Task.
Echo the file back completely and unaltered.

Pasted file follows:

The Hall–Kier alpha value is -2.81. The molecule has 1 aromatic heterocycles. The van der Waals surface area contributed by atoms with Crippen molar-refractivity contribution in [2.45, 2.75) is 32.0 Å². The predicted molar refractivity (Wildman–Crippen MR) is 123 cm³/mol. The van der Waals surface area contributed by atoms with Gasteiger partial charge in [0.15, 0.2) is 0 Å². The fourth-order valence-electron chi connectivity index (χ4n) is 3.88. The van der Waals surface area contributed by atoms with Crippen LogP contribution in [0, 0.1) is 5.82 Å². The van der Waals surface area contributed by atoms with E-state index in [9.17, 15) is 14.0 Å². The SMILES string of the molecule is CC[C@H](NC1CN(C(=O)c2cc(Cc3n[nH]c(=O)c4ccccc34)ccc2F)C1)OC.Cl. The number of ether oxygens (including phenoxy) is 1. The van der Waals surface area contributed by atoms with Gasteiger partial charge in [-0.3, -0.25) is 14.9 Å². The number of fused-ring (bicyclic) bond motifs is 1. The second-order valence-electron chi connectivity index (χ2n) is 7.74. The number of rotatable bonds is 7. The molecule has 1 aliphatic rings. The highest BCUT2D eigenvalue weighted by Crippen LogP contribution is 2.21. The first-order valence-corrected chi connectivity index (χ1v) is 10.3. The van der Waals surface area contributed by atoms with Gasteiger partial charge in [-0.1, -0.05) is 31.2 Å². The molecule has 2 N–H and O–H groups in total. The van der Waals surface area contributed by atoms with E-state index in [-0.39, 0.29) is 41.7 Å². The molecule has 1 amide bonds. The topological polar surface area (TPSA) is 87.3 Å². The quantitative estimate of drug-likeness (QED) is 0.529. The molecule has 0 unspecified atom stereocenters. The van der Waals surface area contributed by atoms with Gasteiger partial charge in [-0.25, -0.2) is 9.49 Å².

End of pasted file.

The Hall–Kier alpha value is -2.81. The molecule has 1 aromatic heterocycles. The van der Waals surface area contributed by atoms with Crippen molar-refractivity contribution in [2.45, 2.75) is 32.0 Å². The predicted molar refractivity (Wildman–Crippen MR) is 123 cm³/mol. The van der Waals surface area contributed by atoms with Gasteiger partial charge in [0.15, 0.2) is 0 Å². The fourth-order valence-electron chi connectivity index (χ4n) is 3.88. The van der Waals surface area contributed by atoms with Crippen LogP contribution in [0, 0.1) is 5.82 Å². The van der Waals surface area contributed by atoms with E-state index in [9.17, 15) is 14.0 Å². The SMILES string of the molecule is CC[C@H](NC1CN(C(=O)c2cc(Cc3n[nH]c(=O)c4ccccc34)ccc2F)C1)OC.Cl. The number of ether oxygens (including phenoxy) is 1. The van der Waals surface area contributed by atoms with Gasteiger partial charge in [-0.3, -0.25) is 14.9 Å². The number of fused-ring (bicyclic) bond motifs is 1. The second-order valence-electron chi connectivity index (χ2n) is 7.74. The number of rotatable bonds is 7. The molecule has 1 aliphatic rings. The highest BCUT2D eigenvalue weighted by Crippen LogP contribution is 2.21. The first-order valence-corrected chi connectivity index (χ1v) is 10.3. The van der Waals surface area contributed by atoms with Gasteiger partial charge in [-0.1, -0.05) is 31.2 Å². The molecule has 2 N–H and O–H groups in total. The van der Waals surface area contributed by atoms with E-state index in [-0.39, 0.29) is 41.7 Å². The molecule has 1 amide bonds. The topological polar surface area (TPSA) is 87.3 Å². The quantitative estimate of drug-likeness (QED) is 0.529. The molecule has 0 unspecified atom stereocenters. The van der Waals surface area contributed by atoms with Gasteiger partial charge in [-0.25, -0.2) is 9.49 Å².